Self Organising Networks: the valuation of collaborative teams for complex infrastructure projects through Social Networks analysis presented by Stephen Pryke of UCL and Simon Addyman of Self organising Networks.
Stephen opened the session with the observation that digital information is fundamentally changing how humans connect and communicate. It is now possible to track the connections that people make with each other when working on a project using a system known as Social Network Analysis (SNA). The concept is derived from a blend of mathematics and social research. The typical organogram of a large project is often merely a hierarchal analyses rather than representing the real flow of information. The reality of a project is complex interconnections.
The SNA process requires collecting data from the participants and then mapping out who has actually shared information with other people involved at particular stages in the project. The process is made possible by the development of software which can analyse and then map out, large amounts of data that can then be displayed in a format that can be interrogated.
Stephen and Simon demonstrated the concept using two projects for Transport for London, these being the refurbishment of Bank underground station ticket hall, and remedial works to Hammersmith Flyover. This was a two-year research project sponsored by Innovate UK. An initial pilot study was carried out, with a follow up exercise six months later.
Social Network Analysis is a science that inevitably has its own terminology. A social network consists of a finite set of actors and the relations between them. An actor is a role holding entity, who could be an individual, firm or even some inanimate object. The objective is to identify and understand the prominence of particular actors, and understand who has a high number of connections and therefore has a position of formal or informal power in the network at a particular point in the project cycle.
A visual map is produced by the software, which helps identify who the prominent individuals are. Software identifies the communities including those that were densely connected and those that were sparsely connected. It creates the ability to drill down into the various groups and sub groups in the project. Initially, the work identified three clusters, Design, Delivery and Decision making.
The researchers started with the structure as set out in the traditional hierarchical organisation chart. Using an electronic survey process, they then asked everyone involved in the project to feed back who they had sent information to, or received information from, over the previous week. The process was particularly looking for weak connections that would not typically show up on a traditional organisation chart. There was an initial resistance to providing this information, but once the participants understood the output, they became fascinated to see how their networks actually worked in real time, and also how they were evolving.
Why is the Social Network Analysis process useful?
The value of SNA is that it allows managers to understand the flows in communication which are slowing the progress of the project, how information is processed and how decisions are being made. Since the construction process fundamentally relies on the ability of humans to connect with each other efficiently, the information that social network analysis provides is potentially very useful. Examples identified included;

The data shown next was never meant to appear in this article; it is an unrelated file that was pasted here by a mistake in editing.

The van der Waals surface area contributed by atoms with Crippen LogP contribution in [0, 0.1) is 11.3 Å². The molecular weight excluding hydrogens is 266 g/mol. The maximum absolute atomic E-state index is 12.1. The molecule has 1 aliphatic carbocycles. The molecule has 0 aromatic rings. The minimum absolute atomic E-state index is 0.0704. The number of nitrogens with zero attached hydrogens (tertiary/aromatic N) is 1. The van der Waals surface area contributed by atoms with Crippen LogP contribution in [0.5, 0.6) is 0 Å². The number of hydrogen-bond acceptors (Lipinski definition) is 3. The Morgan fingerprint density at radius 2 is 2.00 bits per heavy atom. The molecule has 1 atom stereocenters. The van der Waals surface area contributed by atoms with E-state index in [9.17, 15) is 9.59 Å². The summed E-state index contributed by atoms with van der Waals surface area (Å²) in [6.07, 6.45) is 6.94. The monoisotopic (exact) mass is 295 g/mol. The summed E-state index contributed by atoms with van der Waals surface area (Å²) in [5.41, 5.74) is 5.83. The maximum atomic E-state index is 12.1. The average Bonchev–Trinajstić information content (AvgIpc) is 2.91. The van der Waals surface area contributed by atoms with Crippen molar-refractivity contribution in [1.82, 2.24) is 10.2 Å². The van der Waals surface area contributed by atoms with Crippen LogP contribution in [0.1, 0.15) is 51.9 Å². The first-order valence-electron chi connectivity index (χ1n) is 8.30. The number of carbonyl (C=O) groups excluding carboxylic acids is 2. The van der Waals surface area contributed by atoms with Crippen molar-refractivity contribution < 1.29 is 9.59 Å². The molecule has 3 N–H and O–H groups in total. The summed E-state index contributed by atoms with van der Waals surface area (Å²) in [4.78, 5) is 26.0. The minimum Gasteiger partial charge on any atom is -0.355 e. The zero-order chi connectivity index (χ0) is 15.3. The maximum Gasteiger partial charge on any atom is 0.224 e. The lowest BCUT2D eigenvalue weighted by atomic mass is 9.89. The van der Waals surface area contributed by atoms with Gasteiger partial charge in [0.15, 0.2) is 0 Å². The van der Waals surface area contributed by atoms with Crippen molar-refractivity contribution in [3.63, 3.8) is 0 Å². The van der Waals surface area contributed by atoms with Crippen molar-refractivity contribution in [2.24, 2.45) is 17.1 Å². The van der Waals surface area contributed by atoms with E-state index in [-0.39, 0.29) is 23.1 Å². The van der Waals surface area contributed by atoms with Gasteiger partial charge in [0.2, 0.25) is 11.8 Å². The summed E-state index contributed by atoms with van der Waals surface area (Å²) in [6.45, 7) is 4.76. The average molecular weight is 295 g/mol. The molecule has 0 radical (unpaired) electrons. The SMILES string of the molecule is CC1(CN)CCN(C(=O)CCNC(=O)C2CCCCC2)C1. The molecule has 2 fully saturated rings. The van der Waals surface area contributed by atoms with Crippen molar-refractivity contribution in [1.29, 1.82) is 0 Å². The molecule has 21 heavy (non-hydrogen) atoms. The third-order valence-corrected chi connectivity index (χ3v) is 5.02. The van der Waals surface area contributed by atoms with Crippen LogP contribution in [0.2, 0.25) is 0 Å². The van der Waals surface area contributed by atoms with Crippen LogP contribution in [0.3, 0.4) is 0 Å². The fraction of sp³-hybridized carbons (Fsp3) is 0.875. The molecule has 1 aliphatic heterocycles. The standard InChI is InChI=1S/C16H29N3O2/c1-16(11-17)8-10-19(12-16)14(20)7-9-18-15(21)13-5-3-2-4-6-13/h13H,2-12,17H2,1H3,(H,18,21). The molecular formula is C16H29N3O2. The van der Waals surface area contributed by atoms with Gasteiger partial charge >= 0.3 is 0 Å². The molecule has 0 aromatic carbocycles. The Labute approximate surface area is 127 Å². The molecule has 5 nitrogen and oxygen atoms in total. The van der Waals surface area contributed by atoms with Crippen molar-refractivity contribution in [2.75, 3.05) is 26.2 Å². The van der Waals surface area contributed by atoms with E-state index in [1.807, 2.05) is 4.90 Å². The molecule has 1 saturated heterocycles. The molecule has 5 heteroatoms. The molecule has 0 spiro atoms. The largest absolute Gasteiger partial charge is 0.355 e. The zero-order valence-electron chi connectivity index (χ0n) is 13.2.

- The ability to check that the patterns of communication were appropriate for any particular stage in the project. For example it was possible to see whether the Project Manager, the Contractor and the Client were connecting on an even basis.
- Identify the ‘brokers’ who helped information flow, and also the ‘blockers’ who create bottlenecks by holding information back.
- Identify the ‘influencers’ who were connected to a wide range of others in the network.
- Identified people who were not on the formal organisation chart, but were important to the project.
- Identify the ‘isolates’ who are not talking to others. For example, the map highlighted situations where people sitting next to each other were not sending information to each other when it was assumed they were connected.
- Identify who reported to who, which is useful in matrix organisations where management responsibility can often be split. The process can also show up disconnections and where anticipated reporting lines are not in place.
- Allowed a ‘collaboration check’ to see whether the right people were talking to each other.
Stephen and Simon made the observation that many high performers intuitively understand their networks. This tool offers the potential to helps those of us who lack the natural intuition to build networks in an effective way way. In time, we anticipate that models will emerge which identify the optimal network, making Social Network Analysis a proactive process.
The potential applications are many and varied. At a high level, the data provides a strategic overview as to what is really happening on the project, providing a richer quality of information to support the project leadership. It can also help the teams ‘on the ground’, for example as an induction tool for someone joining the project who needs to understand with whom he or she should be connected. A final observation that came from the floor was that this new capability might create a shift in the way that large complex projects are run, with less reliance on the project manager, and the emergence of a new lead player – The ‘Network Manager’.
We will watch future developments with interest.
This insight has the potential to be hugely valuable as a project tool in the future. We are very excited to be working with CPC and UCL to offer innovative solutions to ever more complex project environments.”